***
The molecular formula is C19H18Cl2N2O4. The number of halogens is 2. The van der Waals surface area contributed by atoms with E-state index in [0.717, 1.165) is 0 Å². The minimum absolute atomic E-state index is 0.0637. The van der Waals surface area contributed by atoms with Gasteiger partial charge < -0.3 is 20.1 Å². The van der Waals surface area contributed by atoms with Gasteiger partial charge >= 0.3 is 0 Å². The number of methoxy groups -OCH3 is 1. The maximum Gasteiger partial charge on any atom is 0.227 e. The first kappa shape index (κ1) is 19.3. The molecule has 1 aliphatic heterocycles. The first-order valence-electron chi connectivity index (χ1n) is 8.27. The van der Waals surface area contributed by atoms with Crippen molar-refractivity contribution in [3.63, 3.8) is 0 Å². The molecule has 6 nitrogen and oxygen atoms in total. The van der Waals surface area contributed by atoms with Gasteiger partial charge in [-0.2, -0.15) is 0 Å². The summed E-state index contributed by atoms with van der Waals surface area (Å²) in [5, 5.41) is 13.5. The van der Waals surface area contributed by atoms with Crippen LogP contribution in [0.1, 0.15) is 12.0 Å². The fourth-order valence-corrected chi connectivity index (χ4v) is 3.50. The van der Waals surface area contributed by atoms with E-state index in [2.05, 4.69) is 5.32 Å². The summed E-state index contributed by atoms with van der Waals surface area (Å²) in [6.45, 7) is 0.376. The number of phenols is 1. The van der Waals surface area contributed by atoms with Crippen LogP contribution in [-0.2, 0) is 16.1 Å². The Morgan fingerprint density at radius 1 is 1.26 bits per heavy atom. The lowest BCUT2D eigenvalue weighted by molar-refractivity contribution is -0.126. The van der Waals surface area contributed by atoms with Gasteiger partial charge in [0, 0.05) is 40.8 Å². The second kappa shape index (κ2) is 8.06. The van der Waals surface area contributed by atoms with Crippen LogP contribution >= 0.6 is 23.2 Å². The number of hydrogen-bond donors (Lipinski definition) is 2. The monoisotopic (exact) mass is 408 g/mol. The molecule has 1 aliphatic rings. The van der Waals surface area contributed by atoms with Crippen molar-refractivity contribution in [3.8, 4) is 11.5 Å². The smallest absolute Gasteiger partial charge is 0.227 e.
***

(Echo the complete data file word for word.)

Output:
The molecular formula is C19H18Cl2N2O4. The number of halogens is 2. The van der Waals surface area contributed by atoms with E-state index in [0.717, 1.165) is 0 Å². The minimum absolute atomic E-state index is 0.0637. The van der Waals surface area contributed by atoms with Gasteiger partial charge < -0.3 is 20.1 Å². The van der Waals surface area contributed by atoms with Gasteiger partial charge >= 0.3 is 0 Å². The number of methoxy groups -OCH3 is 1. The maximum Gasteiger partial charge on any atom is 0.227 e. The first kappa shape index (κ1) is 19.3. The molecule has 1 aliphatic heterocycles. The first-order valence-electron chi connectivity index (χ1n) is 8.27. The van der Waals surface area contributed by atoms with Crippen molar-refractivity contribution in [3.63, 3.8) is 0 Å². The molecule has 6 nitrogen and oxygen atoms in total. The van der Waals surface area contributed by atoms with Gasteiger partial charge in [-0.2, -0.15) is 0 Å². The summed E-state index contributed by atoms with van der Waals surface area (Å²) in [5, 5.41) is 13.5. The van der Waals surface area contributed by atoms with Crippen LogP contribution in [0.1, 0.15) is 12.0 Å². The fourth-order valence-corrected chi connectivity index (χ4v) is 3.50. The van der Waals surface area contributed by atoms with E-state index in [2.05, 4.69) is 5.32 Å². The summed E-state index contributed by atoms with van der Waals surface area (Å²) in [6.45, 7) is 0.376. The number of phenols is 1. The van der Waals surface area contributed by atoms with Crippen LogP contribution in [-0.2, 0) is 16.1 Å². The Morgan fingerprint density at radius 1 is 1.26 bits per heavy atom. The lowest BCUT2D eigenvalue weighted by molar-refractivity contribution is -0.126. The van der Waals surface area contributed by atoms with Gasteiger partial charge in [0, 0.05) is 40.8 Å². The second kappa shape index (κ2) is 8.06. The van der Waals surface area contributed by atoms with Crippen LogP contribution >= 0.6 is 23.2 Å². The number of hydrogen-bond donors (Lipinski definition) is 2. The monoisotopic (exact) mass is 408 g/mol. The molecule has 1 aliphatic rings. The van der Waals surface area contributed by atoms with Crippen molar-refractivity contribution in [3.8, 4) is 11.5 Å². The smallest absolute Gasteiger partial charge is 0.227 e.